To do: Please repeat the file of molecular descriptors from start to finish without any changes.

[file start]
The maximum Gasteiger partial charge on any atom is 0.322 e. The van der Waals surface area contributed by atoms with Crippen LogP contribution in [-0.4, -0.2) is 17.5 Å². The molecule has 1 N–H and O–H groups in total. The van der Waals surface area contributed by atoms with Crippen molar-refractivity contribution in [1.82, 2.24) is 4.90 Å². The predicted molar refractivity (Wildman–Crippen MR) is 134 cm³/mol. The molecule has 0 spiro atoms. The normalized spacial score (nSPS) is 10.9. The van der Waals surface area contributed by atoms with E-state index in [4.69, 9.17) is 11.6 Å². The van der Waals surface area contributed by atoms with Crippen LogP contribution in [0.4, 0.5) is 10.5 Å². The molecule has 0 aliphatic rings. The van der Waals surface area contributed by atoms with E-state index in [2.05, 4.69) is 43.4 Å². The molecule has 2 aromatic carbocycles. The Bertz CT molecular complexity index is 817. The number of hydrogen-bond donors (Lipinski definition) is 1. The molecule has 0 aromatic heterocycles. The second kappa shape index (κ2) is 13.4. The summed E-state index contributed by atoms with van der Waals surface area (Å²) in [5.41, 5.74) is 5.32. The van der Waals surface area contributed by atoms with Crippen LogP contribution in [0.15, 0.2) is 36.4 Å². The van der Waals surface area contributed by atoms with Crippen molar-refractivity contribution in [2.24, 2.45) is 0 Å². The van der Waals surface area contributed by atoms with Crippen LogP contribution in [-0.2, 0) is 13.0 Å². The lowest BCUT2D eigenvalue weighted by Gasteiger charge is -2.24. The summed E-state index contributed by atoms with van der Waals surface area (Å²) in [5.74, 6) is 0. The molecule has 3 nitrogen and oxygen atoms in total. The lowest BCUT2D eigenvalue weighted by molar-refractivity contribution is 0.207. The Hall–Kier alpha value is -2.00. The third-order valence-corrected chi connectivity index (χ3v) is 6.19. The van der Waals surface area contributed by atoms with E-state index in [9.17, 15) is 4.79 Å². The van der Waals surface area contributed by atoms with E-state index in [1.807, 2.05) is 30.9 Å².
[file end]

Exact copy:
The maximum Gasteiger partial charge on any atom is 0.322 e. The van der Waals surface area contributed by atoms with Crippen LogP contribution in [-0.4, -0.2) is 17.5 Å². The molecule has 1 N–H and O–H groups in total. The van der Waals surface area contributed by atoms with Crippen molar-refractivity contribution in [1.82, 2.24) is 4.90 Å². The predicted molar refractivity (Wildman–Crippen MR) is 134 cm³/mol. The molecule has 0 spiro atoms. The normalized spacial score (nSPS) is 10.9. The van der Waals surface area contributed by atoms with E-state index in [4.69, 9.17) is 11.6 Å². The van der Waals surface area contributed by atoms with Crippen LogP contribution in [0.4, 0.5) is 10.5 Å². The molecule has 0 aliphatic rings. The van der Waals surface area contributed by atoms with E-state index in [2.05, 4.69) is 43.4 Å². The molecule has 2 aromatic carbocycles. The Bertz CT molecular complexity index is 817. The number of hydrogen-bond donors (Lipinski definition) is 1. The molecule has 0 aromatic heterocycles. The second kappa shape index (κ2) is 13.4. The summed E-state index contributed by atoms with van der Waals surface area (Å²) in [5.41, 5.74) is 5.32. The van der Waals surface area contributed by atoms with Crippen LogP contribution in [0.15, 0.2) is 36.4 Å². The van der Waals surface area contributed by atoms with Crippen molar-refractivity contribution in [2.24, 2.45) is 0 Å². The van der Waals surface area contributed by atoms with Crippen LogP contribution in [-0.2, 0) is 13.0 Å². The lowest BCUT2D eigenvalue weighted by Gasteiger charge is -2.24. The summed E-state index contributed by atoms with van der Waals surface area (Å²) in [5.74, 6) is 0. The molecule has 3 nitrogen and oxygen atoms in total. The lowest BCUT2D eigenvalue weighted by molar-refractivity contribution is 0.207. The Hall–Kier alpha value is -2.00. The third-order valence-corrected chi connectivity index (χ3v) is 6.19. The van der Waals surface area contributed by atoms with E-state index in [9.17, 15) is 4.79 Å². The van der Waals surface area contributed by atoms with E-state index in [1.807, 2.05) is 30.9 Å².